Magazine article National Defense

Readers Forum

Magazine article National Defense

Readers Forum

Article excerpt


Fuze Industry Concerns

The President's Perspective issue (June 2001, p.4) of National Defense struck me, because fuzes have been an important part of my engineering career since 1947. In 1952-1953, I participated in a study concerning the high failure-rate of M-505 mechanical time fuzes under combat conditions. In 1962-1963, I contributed to the design of the M-223 impact fuze for the M-42 DPICM grenade. In 1978-1979, I was part of a Government study to address the state of the fuze base of the new Electronic Time Super-Quick fuzes. In 1983-1984, my employment by a missile warhead house allowed me contact with the fuze-makers of Switzerland (e.g. Patvag and Tavaro). And, as recently as 1993, 1 consulted with an electronics house that wished to enter the ET fuze business - without success, I might add. This overall period was marked by two important situations.

First, fuze designers were presented with ever increasing stringent safety and operational requirements in the military standard for fuzes. As with so many fields, a single incident involving death or injury generated a drive to eliminate all safety hazards. We strove to make the fuzes "fool-proof," but failed to make them "soldier-proof," and ended up (occasionally) making them "function-proof".

Second, the fuze industry, as it was prior to 1975, was almost entirely an offset of the horological industries, especially regarding the mechanical out-of-line safe timers and the mechanical time air-burst fuzes for artillery. We all know what happened to that parent industrial base after the introduction of digital time-keepers pieces. By 1979, I was able, therefore, to ask about the MT fuze manufacturing capabilities, "What fuze base?"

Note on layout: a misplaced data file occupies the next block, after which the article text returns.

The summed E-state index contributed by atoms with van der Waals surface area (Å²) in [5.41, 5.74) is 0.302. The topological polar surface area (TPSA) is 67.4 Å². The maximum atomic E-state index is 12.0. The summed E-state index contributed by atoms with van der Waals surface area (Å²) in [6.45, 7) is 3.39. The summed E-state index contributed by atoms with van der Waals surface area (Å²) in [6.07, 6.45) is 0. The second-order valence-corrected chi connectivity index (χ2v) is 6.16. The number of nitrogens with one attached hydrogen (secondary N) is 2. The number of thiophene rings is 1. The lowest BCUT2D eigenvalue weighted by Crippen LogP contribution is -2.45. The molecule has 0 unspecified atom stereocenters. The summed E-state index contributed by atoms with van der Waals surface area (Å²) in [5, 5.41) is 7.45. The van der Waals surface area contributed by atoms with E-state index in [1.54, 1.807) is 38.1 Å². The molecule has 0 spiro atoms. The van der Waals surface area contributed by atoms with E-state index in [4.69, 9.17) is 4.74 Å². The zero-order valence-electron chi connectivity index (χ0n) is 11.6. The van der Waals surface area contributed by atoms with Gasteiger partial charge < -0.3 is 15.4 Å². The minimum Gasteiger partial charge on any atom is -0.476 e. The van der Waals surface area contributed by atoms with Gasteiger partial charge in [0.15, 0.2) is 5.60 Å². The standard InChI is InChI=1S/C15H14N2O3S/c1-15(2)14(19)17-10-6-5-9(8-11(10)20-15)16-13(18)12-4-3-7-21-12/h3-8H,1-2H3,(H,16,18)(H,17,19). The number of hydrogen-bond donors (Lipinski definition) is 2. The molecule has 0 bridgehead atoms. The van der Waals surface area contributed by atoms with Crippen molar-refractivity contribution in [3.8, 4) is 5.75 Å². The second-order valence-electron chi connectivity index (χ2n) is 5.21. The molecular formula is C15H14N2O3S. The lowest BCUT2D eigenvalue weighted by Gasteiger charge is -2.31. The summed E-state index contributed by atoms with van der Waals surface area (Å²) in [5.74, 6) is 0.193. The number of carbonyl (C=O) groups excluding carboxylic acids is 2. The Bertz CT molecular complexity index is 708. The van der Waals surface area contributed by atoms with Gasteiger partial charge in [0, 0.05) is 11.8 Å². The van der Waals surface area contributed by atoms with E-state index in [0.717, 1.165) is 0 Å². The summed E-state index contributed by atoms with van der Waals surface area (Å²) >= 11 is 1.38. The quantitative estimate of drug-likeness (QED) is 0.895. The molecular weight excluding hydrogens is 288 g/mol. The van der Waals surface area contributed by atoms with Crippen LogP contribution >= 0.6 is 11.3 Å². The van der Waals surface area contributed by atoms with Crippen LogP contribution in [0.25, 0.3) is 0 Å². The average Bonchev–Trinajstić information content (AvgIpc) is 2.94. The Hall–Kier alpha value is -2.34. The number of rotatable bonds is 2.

One approach to solving the problem stems from the insensitive munitions initiative: Make the active elements so "safe" that electronic safety can be proved adequate to meet the properly stringent requirements imposed on initiating systems, thus rendering "dual out-of-line" safety and mechanical timers unnecessary. We grow closer to this goal, but the disappearance of skilled watchmakers and their like is matched by a disappearance of engineers at all levels who are motivated to exercise their skill in this arena. Instead, we have a plethora of managers who understand 11 cost-benefit ratio" and "bottom-line," but who (in my experience) are illadvised as to the feasibility of some of the costly features they so glibly promote.

And so I ask, again: "What fuze base?" Little has truly changed in the 22 years that have passed since I originated the question.

W.L. Kincheloe


Skewed Historical Perspective

David LL. Silbergeld makes a valid point (Bookshelf, April 2001, p.57). Many book titles covering events of World War II seem to be repetitive gimmicks to gain market snare. However, it is speculation whether the Germans could have changed the outcome of World War II by making minor changes in their thinking. Those changes would have been met with Allied command counter-measures. In fact, Germany never had a chance to win the war in view of the 50 to one overwhelmingly combined resources of the British Empire, the United States and the Soviet Union.

Furthermore, Silbergeld respectively has an obligation to know by virtue of his professional credentials (and assuming that he has no personal agenda) that Daniel Jonah Goldhagen's book represents nothing but junk-science that has been refuted by several reputable historians in this country and abroad. Goldhagen's politically fashionable junk-thesis follows the same pattern. Its regrettable that such a review found its way into National Defense. …

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